With her second baby, the transition was harder, says Sapna Aravind. As he was even  younger when she returned to work, the family opted for a qualified nanny. “But I’m lucky that I’m in a senior-level position, work-wise. I know what needs to get done and I simply get it done. I don’t have anyone breathing down my neck making extraordinary demands on my time or resources. But it has not been an easy road and help has not always been forthcoming from many quarters.”

In 2011, a research study conducted by Nielsen (which tracks global trends) titled the “Women Of Tomorrow” revealed that even as women were empowered to reach their goals and felt a more hopeful future in terms of progress and education for their own daughters, they were crippled by overwhelming stress. Women who were perceived as having it all (kids, a well-run home and a successful career) weren’t as happy as one would expect them to be. The study mentioned that a whopping 87% of Indian women in particular suffered from severe stress and as much as 82% felt that they had no time to relax. “Women across the globe are achieving higher levels of education, joining the workforce in greater numbers and contributing more to the household income,” said Susan Whiting, Vice Chair at Nielsen, in a statement to Reuters.” Women tell Nielsen they feel empowered to reach their goals and get what they want, but at the same time, this level of empowerment results in added stress.”

Switching to Self-Employment

Traditionally, Indian women aren’t risk-takers, but the demanding nature of straddling childcare and a career are actually driving more women away from well-paying tech jobs and mid-level management positions to set up their own businesses and consider the entrepreneurial route.

“I decided to start on my own business as I felt I was not giving a 100% to my job or my home,” says 33 year-old Shwetha Arjun (name changed to protect identity), an independent designer who lives in Boston, MA. “No one was happy and I was completely stressed out trying to please everyone. With my own business, I have the opportunity to create my own schedule, plan meetings around my kids’ schedules which allows me the flexibility to drop off and pick up my kids, and attend important events.”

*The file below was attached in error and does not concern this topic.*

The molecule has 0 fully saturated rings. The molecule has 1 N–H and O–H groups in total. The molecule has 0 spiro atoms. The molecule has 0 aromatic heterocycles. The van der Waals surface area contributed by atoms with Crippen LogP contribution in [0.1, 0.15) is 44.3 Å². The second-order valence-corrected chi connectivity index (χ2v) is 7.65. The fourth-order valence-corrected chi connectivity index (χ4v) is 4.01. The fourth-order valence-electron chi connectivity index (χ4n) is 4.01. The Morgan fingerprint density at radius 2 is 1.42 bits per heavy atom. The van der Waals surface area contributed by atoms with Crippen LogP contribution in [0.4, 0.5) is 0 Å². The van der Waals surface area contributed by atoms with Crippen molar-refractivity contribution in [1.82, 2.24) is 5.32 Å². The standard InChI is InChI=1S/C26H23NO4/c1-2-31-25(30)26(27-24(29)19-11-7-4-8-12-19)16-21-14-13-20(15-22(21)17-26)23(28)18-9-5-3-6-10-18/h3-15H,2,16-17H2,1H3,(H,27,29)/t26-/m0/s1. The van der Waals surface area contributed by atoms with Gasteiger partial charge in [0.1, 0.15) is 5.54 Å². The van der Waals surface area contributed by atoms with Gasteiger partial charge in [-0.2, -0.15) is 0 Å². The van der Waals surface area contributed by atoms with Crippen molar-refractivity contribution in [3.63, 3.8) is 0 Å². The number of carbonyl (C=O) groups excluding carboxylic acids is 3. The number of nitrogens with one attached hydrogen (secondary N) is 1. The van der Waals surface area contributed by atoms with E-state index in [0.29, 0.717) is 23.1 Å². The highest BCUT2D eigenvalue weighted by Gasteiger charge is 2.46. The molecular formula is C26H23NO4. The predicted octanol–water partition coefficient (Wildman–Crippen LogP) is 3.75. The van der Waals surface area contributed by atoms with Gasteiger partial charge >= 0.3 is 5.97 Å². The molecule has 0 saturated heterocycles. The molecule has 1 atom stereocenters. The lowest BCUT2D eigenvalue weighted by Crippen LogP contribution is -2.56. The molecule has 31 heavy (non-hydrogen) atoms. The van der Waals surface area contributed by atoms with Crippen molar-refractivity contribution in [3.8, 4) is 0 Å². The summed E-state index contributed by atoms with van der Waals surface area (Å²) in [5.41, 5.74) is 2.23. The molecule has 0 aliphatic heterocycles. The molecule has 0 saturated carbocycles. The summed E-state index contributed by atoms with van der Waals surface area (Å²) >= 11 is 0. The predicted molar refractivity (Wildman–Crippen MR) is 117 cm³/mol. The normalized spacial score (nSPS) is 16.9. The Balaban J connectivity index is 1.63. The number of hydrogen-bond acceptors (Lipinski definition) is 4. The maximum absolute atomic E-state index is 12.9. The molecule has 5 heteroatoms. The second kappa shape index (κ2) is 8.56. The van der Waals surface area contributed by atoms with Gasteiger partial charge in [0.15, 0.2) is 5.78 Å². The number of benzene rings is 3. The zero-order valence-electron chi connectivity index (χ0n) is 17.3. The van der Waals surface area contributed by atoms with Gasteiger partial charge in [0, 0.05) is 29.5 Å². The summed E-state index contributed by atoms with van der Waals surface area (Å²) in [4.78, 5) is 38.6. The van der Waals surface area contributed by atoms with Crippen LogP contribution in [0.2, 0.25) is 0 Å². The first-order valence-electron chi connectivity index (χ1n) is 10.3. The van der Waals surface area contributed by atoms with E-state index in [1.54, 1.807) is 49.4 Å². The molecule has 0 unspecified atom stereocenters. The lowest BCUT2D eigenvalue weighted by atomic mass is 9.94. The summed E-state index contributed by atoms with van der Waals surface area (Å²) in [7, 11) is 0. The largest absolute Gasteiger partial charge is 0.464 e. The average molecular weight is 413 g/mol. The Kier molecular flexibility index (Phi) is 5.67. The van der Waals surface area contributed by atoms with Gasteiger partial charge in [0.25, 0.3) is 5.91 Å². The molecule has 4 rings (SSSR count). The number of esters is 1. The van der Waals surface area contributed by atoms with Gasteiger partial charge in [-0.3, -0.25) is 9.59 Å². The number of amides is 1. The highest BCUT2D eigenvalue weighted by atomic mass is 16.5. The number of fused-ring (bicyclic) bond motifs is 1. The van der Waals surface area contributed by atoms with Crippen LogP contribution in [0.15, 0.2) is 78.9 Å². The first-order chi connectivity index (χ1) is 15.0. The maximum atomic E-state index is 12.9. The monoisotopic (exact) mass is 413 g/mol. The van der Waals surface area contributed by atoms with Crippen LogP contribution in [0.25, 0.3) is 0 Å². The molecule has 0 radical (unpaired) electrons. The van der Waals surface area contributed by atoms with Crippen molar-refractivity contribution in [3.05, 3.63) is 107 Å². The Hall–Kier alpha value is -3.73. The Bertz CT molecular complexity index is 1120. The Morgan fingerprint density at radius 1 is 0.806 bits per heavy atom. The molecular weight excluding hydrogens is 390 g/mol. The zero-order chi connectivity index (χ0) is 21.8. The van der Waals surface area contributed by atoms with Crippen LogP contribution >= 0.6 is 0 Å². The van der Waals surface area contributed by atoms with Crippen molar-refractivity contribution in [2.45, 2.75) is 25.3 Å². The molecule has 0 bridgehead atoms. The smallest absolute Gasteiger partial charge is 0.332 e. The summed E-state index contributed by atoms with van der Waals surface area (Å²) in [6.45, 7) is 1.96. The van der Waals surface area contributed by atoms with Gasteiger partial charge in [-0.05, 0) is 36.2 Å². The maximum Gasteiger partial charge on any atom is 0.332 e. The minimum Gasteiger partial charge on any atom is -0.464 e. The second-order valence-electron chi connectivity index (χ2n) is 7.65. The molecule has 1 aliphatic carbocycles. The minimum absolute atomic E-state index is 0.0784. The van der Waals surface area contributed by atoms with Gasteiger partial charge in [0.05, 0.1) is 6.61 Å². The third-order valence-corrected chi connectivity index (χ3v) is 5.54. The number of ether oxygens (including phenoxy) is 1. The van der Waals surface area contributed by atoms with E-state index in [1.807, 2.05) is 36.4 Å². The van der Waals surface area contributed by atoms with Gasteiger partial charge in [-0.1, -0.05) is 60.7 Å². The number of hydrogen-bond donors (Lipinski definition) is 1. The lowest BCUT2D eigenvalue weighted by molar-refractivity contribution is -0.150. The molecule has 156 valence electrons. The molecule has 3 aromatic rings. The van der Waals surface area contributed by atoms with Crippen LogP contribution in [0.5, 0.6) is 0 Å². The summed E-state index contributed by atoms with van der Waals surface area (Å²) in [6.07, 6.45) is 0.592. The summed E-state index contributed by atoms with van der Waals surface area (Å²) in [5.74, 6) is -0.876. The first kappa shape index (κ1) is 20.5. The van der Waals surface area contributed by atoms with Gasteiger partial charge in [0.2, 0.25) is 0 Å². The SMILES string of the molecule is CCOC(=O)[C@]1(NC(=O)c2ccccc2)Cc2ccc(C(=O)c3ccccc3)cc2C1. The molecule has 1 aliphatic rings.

Establishing a fine balance is possible, but requires good communication between spouses and evaluating family and lifestyle choices, feels Dr. Amlani. “It’s very easy to be seduced by a promotion, bigger business etc, however, happiness tends to come from living more balanced lives,” he says. “This includes more time for physical activities, sports, getting together with friends and family, eating meals at home as a family, being involved in each other’s lives more fully and devoting certain amount of time in community service and spiritual growth.”

As Indian women around the world are now on the brink of change, many are discovering that all it takes to meet challenges is to dream big and plan ahead. Finding your passion and striking a harmonious balance between home and work, (pursuing both with equal vigor while supported ably by your spouse) play a vital role in defining new age success.

Kamala Thiagarajan writes on travel, health and lifestyle topics for a global audience. She has been widely published in over ten countries.

Are you thinking of getting back into the workforce? Here’s what you need to put on your checklist.

. Know Your Mind: You’re not doing your children any favors if you deeply resent your decision to not work, but is a full-time career or being a stay-at-home mom what you really want at this point? Weigh your decision carefully before you take the plunge. “While I was home with my first, I realized I wasn’t capable of being a stay-at-home mom,” says Shweta.“It was depressing, not having anyone to interact with or to engage my mind doing something I love.”

. Pick the right childcare option: Don’t opt for daycare if you’re not entirely happy with what’s available. Consider hiring a personal (but competent) nanny. Take your time to scour childcare options and pick the appropriate one, because this can give you great peace of mind while at work.

. Don’t allow guilt to color your parenting decisions! It is natural for working mothers to find themselves compensating for their absence, by pampering or spoiling their children. Instead, giving them quality time and engaging in issues that matter to them is important, feels Sapna. “I do my best to attend my older son’s Publishing Parties (where they demo their written work) or Poetry recitation competitions or plays.”

. Find ways to “lean in”: If you don’t see yourself resuming work immediately after birth, consider a more flexible option of working from home or freelancing with the occasional drop-by at the office. You don’t have to bow out professionally if that’s not what you want.  Find ways to cut back while still keeping in touch with your core skills.